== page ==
The debate around conjugal visits for prisoners

Why in News?

  • The State of Punjab has allowed conjugal visits for prison inmates in order to ensure the right to life and personal liberty of prisoners.

Conjugal Rights of Prisoners:

  • Conjugal rights broadly refer to the rights created by marriage i.e. the right of the husband or the wife to the company of their spouse.
  • With respect to prisons, conjugal visits refer to the concept of permitting prisoners to spend time privately with their spouses within the prison premises.
  • There have been several arguments about conjugal visits having positive impacts on prisoners in the form of psychological health benefits, preservation of marital ties and, the reduction in the rates of homosexuality and sexual aggression within prisons. 
  • Further, there are arguments that say that conjugal visits are a fundamental right of the spouses of the prisoners. 

Are Conjugal Rights of Prisoners recognised through Law?

  • Conventions, treaties and regulations such as the United Nations Standard Minimum Rules for the Treatment of Prisoners, the Universal Declaration of Human Rights, the International Covenant on Civil and Political Rights, etc. have recognised prisoner rights internationally.
  • These treaties and conventions guarantee prisoners the right to life and inherent dignity. 
  • The right to maintain family relations including conjugal visits is also included in these treaties. 
  • The concept of a conjugal visit has been adopted by various countries such as the U.S., Canada, Germany, Brazil, Russia, Spain, Belgium, Spain, Saudi Arabia and Israel.
  • Further, most of the Laws and Rules related to prisons across India also acknowledge the importance of maintenance of continuity in family and social relations.

Supreme Court’s views on extending conjugal rights to prisoners:

  • In Sunil Batra v.s Delhi Administration case, 1979, the Supreme Court held that the visits by family and friends are solace in isolation to prisoners and only a dehumanised system can deprive prisoners of this humane opportunity.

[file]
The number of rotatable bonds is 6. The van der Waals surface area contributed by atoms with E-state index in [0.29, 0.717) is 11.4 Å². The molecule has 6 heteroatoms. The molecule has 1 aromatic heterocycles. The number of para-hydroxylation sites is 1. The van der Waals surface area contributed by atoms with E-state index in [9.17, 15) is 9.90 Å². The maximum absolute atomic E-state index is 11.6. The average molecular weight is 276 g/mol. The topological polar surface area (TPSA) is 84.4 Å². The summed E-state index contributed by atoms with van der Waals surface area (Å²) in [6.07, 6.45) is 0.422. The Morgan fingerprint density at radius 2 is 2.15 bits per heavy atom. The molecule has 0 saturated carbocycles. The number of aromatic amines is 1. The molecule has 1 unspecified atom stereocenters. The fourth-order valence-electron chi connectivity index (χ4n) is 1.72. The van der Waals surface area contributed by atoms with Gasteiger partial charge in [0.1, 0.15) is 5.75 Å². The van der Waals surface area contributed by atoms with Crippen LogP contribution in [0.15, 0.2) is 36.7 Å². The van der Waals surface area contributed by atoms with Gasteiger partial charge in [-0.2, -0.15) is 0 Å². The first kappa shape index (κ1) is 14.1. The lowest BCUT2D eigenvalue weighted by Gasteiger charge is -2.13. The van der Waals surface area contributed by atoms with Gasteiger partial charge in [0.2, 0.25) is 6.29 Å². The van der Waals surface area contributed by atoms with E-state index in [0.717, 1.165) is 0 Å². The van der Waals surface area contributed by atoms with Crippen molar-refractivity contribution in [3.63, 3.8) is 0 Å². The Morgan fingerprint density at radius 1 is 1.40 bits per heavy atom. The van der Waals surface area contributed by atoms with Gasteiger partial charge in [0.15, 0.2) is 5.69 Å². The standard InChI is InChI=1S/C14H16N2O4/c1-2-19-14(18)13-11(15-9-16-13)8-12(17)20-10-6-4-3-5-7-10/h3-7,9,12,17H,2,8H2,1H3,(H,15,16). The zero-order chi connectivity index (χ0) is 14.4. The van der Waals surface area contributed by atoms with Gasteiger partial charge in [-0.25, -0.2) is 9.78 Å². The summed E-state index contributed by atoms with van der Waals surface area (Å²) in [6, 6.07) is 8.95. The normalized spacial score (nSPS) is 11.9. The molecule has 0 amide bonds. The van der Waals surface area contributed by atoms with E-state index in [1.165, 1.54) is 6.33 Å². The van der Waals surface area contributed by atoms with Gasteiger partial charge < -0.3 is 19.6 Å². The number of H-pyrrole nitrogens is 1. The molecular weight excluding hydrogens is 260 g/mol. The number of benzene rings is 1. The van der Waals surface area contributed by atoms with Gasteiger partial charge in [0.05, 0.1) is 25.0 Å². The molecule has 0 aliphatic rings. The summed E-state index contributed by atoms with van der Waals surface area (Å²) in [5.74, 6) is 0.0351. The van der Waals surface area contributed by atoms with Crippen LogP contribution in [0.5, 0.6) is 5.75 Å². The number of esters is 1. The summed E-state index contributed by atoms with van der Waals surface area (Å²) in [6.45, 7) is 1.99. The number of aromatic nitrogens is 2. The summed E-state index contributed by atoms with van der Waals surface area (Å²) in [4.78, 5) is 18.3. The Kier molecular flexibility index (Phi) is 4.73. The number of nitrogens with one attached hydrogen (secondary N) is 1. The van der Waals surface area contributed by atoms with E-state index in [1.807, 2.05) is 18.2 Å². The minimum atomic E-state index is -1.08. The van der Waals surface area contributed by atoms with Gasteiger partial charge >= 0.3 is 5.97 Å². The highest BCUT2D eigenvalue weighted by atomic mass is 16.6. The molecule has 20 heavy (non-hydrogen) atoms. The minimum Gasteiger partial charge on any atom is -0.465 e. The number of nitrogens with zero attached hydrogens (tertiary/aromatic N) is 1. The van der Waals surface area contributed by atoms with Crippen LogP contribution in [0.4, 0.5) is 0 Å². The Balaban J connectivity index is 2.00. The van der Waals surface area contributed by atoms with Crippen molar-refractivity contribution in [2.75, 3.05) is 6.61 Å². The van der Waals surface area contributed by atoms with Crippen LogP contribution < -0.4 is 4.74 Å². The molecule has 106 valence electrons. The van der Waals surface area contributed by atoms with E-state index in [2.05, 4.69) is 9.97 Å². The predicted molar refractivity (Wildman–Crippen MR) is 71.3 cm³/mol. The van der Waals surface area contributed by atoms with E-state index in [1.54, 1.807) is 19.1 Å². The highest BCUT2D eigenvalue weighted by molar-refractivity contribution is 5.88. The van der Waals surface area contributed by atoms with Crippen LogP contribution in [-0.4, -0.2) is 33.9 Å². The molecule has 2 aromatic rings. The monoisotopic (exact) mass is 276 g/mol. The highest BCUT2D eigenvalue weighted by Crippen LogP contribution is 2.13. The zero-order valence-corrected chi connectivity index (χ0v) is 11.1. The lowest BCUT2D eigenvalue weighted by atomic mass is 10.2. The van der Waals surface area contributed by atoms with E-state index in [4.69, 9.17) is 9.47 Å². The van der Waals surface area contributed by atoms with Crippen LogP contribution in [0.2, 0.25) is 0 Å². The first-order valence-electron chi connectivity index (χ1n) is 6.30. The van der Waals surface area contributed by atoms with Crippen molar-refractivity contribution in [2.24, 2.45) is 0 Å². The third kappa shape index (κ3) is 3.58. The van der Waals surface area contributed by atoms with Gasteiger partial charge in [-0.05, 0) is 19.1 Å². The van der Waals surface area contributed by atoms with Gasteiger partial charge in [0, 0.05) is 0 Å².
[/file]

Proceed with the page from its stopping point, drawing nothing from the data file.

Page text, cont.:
• In the Jasvir Singh v/s State of Punjab case where a couple convicted of murder and on death row had filed a petition to the court to enforce their right to procreate. 
  • The key contention before the court was to determine whether the right to conjugality and procreation is a part of the right to life. 
  • The High Court in the case had held that the right to conjugality is also available to prisoners under Article 21 which is subjected to reasonable restrictions. 
  • However, in Meharaj v/s State case, 2022, the Madras HC while hearing the argument on whether conjugal rights form part of the right to life and personal liberty (Article 21), said that there should be differential standards in enforcement of Article 21 for law abiders and law violators. 
  • Further, the Court had said that even though conjugal visits could not be held as a fundamental right, the prisoner would still be eligible to avail leave for conjugal visits if there are extraordinary reasons such as infertility treatments.

Punjab government’s stand:

  • The State guidelines have clarified that conjugal visits are considered a matter of privilege rather than a right. 
  • According to the guidelines notified, the average time for conjugal visits would be two hours which would be allowed once every two months. 
  • Further, the visiting spouse must have proof of marriage and medical certificates which show that the individual is free from HIV or any other sexually transmitted disease (STDs), COVID-19 or any other infectious disease. 
  • Additionally, such facilities will not be provided to high-risk prisoners such as terrorists, child abuse convicts, death row convicts, sexual offenders, death row convicts, prisoners who suffer from HIV, etc.
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